"I mean, look, the bottom line is that Rush Limbaugh's comments were just nasty and directed at a particular young woman who had a particular point of view and was expressing herself. Bill Maher is a comedian," Schumer said on ABC's This Week. "It's much different. Rush Limbaugh has tremendous weight in the Republican Party. No one will rebut him. Bill Maher's a comedian who's on at 11 o'clock at night but has very little influence on what's happening here."

"So, you know, again, they're sort of -- they're sort of in a hole, and they're always trying to look for excuses."

A U.S. service member in Afghanistan reportedly entered Afghan civilians' homes in the middle of the night and opened fire, killing as many as 16 of them, according to NBC News and BBC News.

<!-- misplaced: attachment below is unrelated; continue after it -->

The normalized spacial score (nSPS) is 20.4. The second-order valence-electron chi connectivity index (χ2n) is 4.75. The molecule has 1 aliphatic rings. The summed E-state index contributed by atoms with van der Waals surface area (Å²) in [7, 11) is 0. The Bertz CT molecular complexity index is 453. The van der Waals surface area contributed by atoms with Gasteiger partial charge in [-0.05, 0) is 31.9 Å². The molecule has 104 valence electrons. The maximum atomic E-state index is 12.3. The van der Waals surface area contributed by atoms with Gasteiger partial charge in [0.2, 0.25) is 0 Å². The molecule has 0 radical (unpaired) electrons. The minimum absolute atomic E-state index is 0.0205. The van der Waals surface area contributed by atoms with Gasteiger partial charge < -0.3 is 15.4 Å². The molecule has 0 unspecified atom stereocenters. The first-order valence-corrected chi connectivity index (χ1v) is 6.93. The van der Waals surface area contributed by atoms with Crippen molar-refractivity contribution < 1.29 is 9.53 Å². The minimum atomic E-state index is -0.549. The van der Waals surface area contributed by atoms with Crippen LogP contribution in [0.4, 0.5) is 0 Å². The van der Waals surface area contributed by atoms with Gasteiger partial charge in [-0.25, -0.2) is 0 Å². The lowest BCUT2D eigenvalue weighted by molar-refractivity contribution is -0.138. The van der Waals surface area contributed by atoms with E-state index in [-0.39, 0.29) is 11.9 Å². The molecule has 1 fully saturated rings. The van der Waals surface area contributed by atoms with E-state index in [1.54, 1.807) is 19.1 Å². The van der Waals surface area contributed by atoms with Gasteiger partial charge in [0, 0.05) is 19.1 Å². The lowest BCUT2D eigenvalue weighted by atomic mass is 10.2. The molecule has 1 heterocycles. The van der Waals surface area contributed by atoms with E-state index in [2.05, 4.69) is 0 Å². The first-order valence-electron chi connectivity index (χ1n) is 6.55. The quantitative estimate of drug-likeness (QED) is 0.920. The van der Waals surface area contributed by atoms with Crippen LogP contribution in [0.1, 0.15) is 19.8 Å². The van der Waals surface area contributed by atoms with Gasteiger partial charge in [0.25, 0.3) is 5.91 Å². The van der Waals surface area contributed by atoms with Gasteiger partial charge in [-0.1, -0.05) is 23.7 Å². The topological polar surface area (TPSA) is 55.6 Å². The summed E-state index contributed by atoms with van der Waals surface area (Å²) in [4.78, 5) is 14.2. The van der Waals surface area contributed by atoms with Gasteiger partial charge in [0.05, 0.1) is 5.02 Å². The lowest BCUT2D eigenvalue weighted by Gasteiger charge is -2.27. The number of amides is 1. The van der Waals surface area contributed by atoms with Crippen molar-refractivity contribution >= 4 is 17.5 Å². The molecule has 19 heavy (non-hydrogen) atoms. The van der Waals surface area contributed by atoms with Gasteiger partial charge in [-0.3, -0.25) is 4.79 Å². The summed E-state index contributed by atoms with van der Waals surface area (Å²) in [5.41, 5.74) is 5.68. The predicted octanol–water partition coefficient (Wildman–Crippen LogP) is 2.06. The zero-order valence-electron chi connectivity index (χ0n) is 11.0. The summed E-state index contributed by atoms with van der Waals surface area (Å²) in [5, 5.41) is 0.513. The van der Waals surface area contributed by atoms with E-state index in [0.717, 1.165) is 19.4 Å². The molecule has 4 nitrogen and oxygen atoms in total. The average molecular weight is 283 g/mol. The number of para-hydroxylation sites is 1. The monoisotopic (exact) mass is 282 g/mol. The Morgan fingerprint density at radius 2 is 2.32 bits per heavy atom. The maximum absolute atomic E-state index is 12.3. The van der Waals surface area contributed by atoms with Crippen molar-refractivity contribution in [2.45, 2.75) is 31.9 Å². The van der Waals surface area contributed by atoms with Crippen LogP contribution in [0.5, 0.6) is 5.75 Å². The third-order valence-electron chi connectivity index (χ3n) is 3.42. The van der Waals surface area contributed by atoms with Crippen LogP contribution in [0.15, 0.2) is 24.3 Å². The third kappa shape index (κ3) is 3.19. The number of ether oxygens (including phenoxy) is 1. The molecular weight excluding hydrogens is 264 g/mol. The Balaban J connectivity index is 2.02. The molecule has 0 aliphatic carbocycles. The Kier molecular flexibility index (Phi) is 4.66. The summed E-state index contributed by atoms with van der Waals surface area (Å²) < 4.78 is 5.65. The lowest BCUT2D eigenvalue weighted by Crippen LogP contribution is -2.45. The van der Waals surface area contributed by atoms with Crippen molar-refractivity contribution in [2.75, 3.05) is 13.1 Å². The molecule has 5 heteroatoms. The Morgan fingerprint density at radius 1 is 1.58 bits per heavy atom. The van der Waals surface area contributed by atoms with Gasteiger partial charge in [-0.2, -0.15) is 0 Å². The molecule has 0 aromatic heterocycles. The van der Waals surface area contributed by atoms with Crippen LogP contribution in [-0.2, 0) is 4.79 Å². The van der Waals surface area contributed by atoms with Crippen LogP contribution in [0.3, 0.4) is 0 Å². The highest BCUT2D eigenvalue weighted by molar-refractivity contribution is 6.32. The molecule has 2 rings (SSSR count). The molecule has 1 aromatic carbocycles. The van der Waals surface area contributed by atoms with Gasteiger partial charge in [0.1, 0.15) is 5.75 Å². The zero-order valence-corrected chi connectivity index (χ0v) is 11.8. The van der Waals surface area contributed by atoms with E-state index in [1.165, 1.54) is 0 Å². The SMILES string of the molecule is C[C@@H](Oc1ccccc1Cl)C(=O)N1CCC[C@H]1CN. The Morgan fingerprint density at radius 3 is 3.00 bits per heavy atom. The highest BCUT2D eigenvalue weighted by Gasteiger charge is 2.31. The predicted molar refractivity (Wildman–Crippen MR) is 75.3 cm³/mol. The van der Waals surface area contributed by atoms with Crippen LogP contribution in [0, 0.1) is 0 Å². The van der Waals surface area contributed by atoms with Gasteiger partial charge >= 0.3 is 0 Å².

NBC reports:

"It was a shooting incident involving multiple civilians wounded," NATO spokesman Captain Brockhoff said. Brockhoff would not confirm or deny the number of civilians who had been killed or injured, but he did say that the wounded were receiving treatment at NATO medical facilities.

The soldier then reportedly turned himself in to U.S. military authorities.

Senate Majority Leader Harry Reid (D-NV) said Sunday on CNN that what the soldier did was "absolutely wrong." He called it "very, very sad" and said "no one can condone or make any suggestion that what he did was right."

"Well of course, our hearts go out to these innocent people," Reid told Candy Crowley.

Update: U.S. officials confirm to AP that the soldier suspected of killing up to 16 Afghan civilians was an American Army service member.

Outgoing Rep. Dennis Kucinich (D-OH) -- who lost a brutal primary battle on Tuesday to Rep. Marcy Kaptur (D-OH) -- vehemently criticized the Obama administration's program of targeted killings of US citizens abroad without due process, declaring it a "dangerous" violation of the Constitution that ought to meet resistance from Democrats and Republicans alike.